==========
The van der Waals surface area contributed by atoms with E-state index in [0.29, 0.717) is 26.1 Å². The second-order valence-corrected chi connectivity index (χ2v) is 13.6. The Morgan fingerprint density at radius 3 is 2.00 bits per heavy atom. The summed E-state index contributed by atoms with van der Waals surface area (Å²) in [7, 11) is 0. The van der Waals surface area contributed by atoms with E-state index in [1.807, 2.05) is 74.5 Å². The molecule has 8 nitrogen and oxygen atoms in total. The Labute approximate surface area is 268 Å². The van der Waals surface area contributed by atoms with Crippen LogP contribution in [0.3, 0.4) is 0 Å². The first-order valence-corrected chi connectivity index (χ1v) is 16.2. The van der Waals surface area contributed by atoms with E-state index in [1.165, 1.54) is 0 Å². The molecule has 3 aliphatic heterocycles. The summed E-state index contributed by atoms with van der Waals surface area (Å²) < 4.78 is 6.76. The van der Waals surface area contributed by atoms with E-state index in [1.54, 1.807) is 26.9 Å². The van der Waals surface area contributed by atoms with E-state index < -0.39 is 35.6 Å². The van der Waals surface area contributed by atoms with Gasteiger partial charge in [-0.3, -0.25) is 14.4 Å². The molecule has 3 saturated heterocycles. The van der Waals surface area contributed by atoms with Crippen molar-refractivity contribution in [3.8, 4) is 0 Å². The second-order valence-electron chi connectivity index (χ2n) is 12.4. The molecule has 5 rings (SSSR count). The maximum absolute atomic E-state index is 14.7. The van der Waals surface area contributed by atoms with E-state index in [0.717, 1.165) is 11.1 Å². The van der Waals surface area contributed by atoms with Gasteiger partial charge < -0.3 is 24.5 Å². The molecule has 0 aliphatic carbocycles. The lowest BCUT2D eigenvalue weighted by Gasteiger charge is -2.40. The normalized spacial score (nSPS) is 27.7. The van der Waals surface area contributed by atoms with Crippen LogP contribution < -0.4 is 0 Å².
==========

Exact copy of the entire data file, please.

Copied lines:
The van der Waals surface area contributed by atoms with E-state index in [0.29, 0.717) is 26.1 Å². The second-order valence-corrected chi connectivity index (χ2v) is 13.6. The Morgan fingerprint density at radius 3 is 2.00 bits per heavy atom. The summed E-state index contributed by atoms with van der Waals surface area (Å²) in [7, 11) is 0. The van der Waals surface area contributed by atoms with E-state index in [1.807, 2.05) is 74.5 Å². The molecule has 8 nitrogen and oxygen atoms in total. The Labute approximate surface area is 268 Å². The van der Waals surface area contributed by atoms with Crippen LogP contribution in [0.3, 0.4) is 0 Å². The first-order valence-corrected chi connectivity index (χ1v) is 16.2. The van der Waals surface area contributed by atoms with E-state index in [1.165, 1.54) is 0 Å². The molecule has 3 aliphatic heterocycles. The summed E-state index contributed by atoms with van der Waals surface area (Å²) < 4.78 is 6.76. The van der Waals surface area contributed by atoms with E-state index in [1.54, 1.807) is 26.9 Å². The van der Waals surface area contributed by atoms with E-state index < -0.39 is 35.6 Å². The van der Waals surface area contributed by atoms with Gasteiger partial charge in [-0.3, -0.25) is 14.4 Å². The molecule has 3 saturated heterocycles. The van der Waals surface area contributed by atoms with Crippen molar-refractivity contribution in [3.8, 4) is 0 Å². The second-order valence-electron chi connectivity index (χ2n) is 12.4. The molecule has 5 rings (SSSR count). The maximum absolute atomic E-state index is 14.7. The van der Waals surface area contributed by atoms with E-state index in [0.717, 1.165) is 11.1 Å². The van der Waals surface area contributed by atoms with Gasteiger partial charge < -0.3 is 24.5 Å². The molecule has 0 aliphatic carbocycles. The lowest BCUT2D eigenvalue weighted by Gasteiger charge is -2.40. The normalized spacial score (nSPS) is 27.7. The van der Waals surface area contributed by atoms with Crippen LogP contribution < -0.4 is 0 Å².